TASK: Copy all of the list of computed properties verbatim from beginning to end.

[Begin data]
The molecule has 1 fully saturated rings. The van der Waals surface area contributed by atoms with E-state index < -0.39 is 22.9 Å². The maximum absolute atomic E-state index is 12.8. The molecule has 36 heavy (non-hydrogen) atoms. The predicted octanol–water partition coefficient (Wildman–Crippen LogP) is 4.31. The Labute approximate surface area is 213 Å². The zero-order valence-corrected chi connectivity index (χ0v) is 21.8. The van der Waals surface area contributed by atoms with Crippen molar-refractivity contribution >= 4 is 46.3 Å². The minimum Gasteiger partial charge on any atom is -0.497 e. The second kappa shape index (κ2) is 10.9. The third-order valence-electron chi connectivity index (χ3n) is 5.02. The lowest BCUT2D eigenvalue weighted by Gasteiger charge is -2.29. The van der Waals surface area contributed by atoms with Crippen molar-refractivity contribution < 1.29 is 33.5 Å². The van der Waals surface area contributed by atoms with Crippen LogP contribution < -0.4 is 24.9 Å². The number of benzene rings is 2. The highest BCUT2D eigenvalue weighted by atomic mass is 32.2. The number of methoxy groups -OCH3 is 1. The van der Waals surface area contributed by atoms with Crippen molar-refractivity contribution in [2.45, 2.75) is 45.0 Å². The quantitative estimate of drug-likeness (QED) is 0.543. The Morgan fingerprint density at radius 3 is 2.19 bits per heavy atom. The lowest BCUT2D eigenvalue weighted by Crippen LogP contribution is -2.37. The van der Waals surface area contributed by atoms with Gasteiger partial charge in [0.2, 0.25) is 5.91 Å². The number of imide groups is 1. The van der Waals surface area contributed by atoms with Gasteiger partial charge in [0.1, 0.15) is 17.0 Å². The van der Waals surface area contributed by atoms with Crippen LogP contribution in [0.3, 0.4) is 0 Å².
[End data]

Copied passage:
The molecule has 1 fully saturated rings. The van der Waals surface area contributed by atoms with E-state index < -0.39 is 22.9 Å². The maximum absolute atomic E-state index is 12.8. The molecule has 36 heavy (non-hydrogen) atoms. The predicted octanol–water partition coefficient (Wildman–Crippen LogP) is 4.31. The Labute approximate surface area is 213 Å². The zero-order valence-corrected chi connectivity index (χ0v) is 21.8. The van der Waals surface area contributed by atoms with Crippen molar-refractivity contribution >= 4 is 46.3 Å². The minimum Gasteiger partial charge on any atom is -0.497 e. The second kappa shape index (κ2) is 10.9. The third-order valence-electron chi connectivity index (χ3n) is 5.02. The lowest BCUT2D eigenvalue weighted by Gasteiger charge is -2.29. The van der Waals surface area contributed by atoms with Crippen molar-refractivity contribution < 1.29 is 33.5 Å². The van der Waals surface area contributed by atoms with Crippen LogP contribution < -0.4 is 24.9 Å². The number of benzene rings is 2. The highest BCUT2D eigenvalue weighted by atomic mass is 32.2. The number of methoxy groups -OCH3 is 1. The van der Waals surface area contributed by atoms with Crippen molar-refractivity contribution in [2.45, 2.75) is 45.0 Å². The quantitative estimate of drug-likeness (QED) is 0.543. The Morgan fingerprint density at radius 3 is 2.19 bits per heavy atom. The lowest BCUT2D eigenvalue weighted by Crippen LogP contribution is -2.37. The van der Waals surface area contributed by atoms with Gasteiger partial charge in [0.2, 0.25) is 5.91 Å². The number of imide groups is 1. The van der Waals surface area contributed by atoms with Gasteiger partial charge in [0.1, 0.15) is 17.0 Å². The van der Waals surface area contributed by atoms with Crippen LogP contribution in [0.3, 0.4) is 0 Å².